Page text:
Though it’s important to move after joint replacement surgery, you can expect to experience pain and you’ll have specific restrictions on the extent of your movement. To ensure that you can relax and recover in a safe environment, Andrew B. Richardson, MD, offers these tips for preparing your home before your surgery.
Look around your home and evaluate walkways. Are the floors free of clutter? Do you have enough room to safely get around without bumping into furniture? Can you move throughout your house without tripping on throw rugs, electrical cords, or other items?
Make the changes necessary to ensure your environment is safe and you can walk after your surgery without tripping and falling.
Designate a recovery space, such as a comfortable chair or corner of the couch. If you don’t have a recliner, get a footstool so you can keep your legs raised. You may also find it helpful to have a lap desk and a few extra pillows to put behind your back or under your feet.
Set up this space with the items you need to stay comfortable, making sure that everything is handy.
Think about your day and the items you frequently use, whether you’re in the kitchen, bathroom, sitting in your recovery chair, or when you’re in bed. Then place all of the things you need within reach.
You may want to keep important items like a water bottle, snacks, tissues, books, and a laptop or tablet in multiple locations, making sure they’re available at your chair and next to your bed. Don’t forget to set up a way to charge your electronics at both locations.
Use a backpack, crossbody bag, or fanny pack for carrying your phone and other items with you when you move around. If you’ll use a walker after your surgery, attach a basket or tote to the handle for your items.
Keeping things in easy reaching distance is also important in the kitchen and bathroom. Any food, dishes, or appliances as well as shampoo, soap, towels, and other toiletries should be in a place you can reach without needing to stand on tiptoes, bend down, or kneel.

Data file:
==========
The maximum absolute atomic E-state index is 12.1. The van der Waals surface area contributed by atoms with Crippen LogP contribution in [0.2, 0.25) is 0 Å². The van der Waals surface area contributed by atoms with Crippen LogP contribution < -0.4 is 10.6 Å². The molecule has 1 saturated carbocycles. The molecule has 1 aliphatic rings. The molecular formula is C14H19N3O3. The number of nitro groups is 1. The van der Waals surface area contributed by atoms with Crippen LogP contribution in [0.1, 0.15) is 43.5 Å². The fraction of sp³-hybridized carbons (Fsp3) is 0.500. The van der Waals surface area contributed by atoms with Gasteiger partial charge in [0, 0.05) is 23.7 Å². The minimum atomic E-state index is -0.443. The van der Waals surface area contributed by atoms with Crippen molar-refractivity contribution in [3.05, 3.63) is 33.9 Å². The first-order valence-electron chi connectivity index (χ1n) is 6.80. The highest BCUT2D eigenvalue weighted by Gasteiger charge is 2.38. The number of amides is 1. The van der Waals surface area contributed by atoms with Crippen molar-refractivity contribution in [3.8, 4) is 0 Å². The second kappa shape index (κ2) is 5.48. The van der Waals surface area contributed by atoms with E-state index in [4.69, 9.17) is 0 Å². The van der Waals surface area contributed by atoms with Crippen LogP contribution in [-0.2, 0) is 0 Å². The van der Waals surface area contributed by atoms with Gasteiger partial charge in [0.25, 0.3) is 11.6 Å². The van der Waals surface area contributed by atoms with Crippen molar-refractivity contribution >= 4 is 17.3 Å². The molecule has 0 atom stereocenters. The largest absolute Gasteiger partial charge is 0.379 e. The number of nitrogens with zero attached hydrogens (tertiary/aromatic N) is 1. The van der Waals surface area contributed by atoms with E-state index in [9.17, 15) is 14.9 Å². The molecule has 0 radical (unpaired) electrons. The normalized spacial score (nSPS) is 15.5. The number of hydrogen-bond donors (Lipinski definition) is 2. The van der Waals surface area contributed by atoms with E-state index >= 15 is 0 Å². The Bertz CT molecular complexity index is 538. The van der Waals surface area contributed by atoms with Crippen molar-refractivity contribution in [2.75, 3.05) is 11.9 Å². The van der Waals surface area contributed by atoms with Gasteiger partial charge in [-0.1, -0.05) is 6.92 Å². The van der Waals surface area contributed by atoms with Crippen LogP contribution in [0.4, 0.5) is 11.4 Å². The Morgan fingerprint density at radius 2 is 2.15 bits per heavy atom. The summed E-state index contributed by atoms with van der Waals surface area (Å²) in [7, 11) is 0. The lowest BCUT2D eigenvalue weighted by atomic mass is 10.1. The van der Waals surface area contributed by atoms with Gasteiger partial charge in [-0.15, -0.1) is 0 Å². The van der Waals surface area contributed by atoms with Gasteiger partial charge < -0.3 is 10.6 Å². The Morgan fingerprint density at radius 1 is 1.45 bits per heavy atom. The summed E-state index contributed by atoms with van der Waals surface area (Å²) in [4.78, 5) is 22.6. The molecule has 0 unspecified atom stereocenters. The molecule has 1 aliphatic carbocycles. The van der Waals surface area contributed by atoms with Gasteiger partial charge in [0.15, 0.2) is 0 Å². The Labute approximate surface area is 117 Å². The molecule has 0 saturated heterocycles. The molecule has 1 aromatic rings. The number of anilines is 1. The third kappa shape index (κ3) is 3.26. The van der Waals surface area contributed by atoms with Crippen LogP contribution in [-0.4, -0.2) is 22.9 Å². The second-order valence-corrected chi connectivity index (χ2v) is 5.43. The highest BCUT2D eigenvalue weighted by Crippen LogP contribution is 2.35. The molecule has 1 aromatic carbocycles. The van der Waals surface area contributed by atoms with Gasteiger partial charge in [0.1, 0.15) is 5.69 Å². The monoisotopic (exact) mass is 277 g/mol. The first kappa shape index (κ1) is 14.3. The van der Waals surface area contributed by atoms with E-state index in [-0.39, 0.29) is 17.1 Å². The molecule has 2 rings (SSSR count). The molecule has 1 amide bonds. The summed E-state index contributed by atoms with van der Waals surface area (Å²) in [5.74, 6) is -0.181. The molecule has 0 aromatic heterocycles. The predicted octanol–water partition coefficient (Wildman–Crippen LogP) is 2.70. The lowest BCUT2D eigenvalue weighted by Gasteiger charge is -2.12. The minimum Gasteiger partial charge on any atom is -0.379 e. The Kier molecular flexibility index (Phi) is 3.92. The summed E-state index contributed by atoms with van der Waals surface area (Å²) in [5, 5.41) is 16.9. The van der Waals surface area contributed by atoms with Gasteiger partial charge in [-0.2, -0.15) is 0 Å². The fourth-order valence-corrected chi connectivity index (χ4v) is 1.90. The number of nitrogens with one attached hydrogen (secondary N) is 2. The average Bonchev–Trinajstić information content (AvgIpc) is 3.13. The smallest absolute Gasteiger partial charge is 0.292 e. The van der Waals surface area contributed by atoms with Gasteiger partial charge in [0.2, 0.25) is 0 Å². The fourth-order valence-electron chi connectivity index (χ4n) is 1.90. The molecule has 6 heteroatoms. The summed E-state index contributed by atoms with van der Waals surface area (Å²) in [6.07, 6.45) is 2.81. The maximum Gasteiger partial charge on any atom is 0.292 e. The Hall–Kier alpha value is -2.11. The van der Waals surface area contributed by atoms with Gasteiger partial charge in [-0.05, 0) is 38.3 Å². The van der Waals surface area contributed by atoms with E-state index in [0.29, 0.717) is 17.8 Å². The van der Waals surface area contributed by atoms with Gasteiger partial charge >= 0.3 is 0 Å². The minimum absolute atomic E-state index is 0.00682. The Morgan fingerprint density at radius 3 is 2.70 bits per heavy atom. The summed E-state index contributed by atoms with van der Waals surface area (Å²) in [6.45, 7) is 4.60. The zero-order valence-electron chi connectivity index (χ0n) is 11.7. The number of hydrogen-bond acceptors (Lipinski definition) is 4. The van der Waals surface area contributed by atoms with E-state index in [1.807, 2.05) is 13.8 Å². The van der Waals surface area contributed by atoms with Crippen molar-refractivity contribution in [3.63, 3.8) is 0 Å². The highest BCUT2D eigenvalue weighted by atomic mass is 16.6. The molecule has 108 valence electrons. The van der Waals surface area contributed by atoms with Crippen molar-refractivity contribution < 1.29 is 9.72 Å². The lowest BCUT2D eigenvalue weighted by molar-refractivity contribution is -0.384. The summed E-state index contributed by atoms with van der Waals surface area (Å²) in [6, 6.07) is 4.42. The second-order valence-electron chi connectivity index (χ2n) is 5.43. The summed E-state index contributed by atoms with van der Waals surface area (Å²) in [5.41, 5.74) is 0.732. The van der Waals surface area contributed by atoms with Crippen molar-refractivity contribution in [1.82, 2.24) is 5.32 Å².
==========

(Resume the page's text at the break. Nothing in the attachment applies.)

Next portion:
Most patients can use stairs after a knee replacement or hip replacement. However, we may ask you to limit the number of times you use the stairs. Or you may discover that you’re too tired or it’s too painful to make numerous trips to another floor.
If you have a bathroom on the same floor as your kitchen and living space, consider creating a temporary place to sleep on the same level.
You can’t sit down in the tub to take a bath for a while, but you can stand in the shower or use a shower chair or bench that allows you to sit under the shower.
Be sure you have a non-slip mat or rubber decals to prevent falls in the tub. A handheld shower head and a long-handled sponge also can make your daily shower easier.
Consider getting a raised toilet seat so you don’t over-flex your knees or hips. For further safety, consider installing grab bars in your shower and next to your toilet.
It’s important to have a good supply of easy-to-prepare foods and essentials on hand. Stock up on canned and frozen foods, ready-made meals, dish soap, toilet paper, and sports drinks.
Technically, this isn’t directly related to preparing your home, but asking family and friends to help during your recovery is another important thing to do before your surgery. You can’t drive for a while, so you’ll need someone to take you to appointments and run errands.
You may need to arrange for people to take care of children or pets. It’s also nice to make plans to have someone who can simply spend time with you.
For more advice on preparing your home before surgery or on recovery after joint replacement, call Andrew B. Richardson, MD, or schedule an appointment online.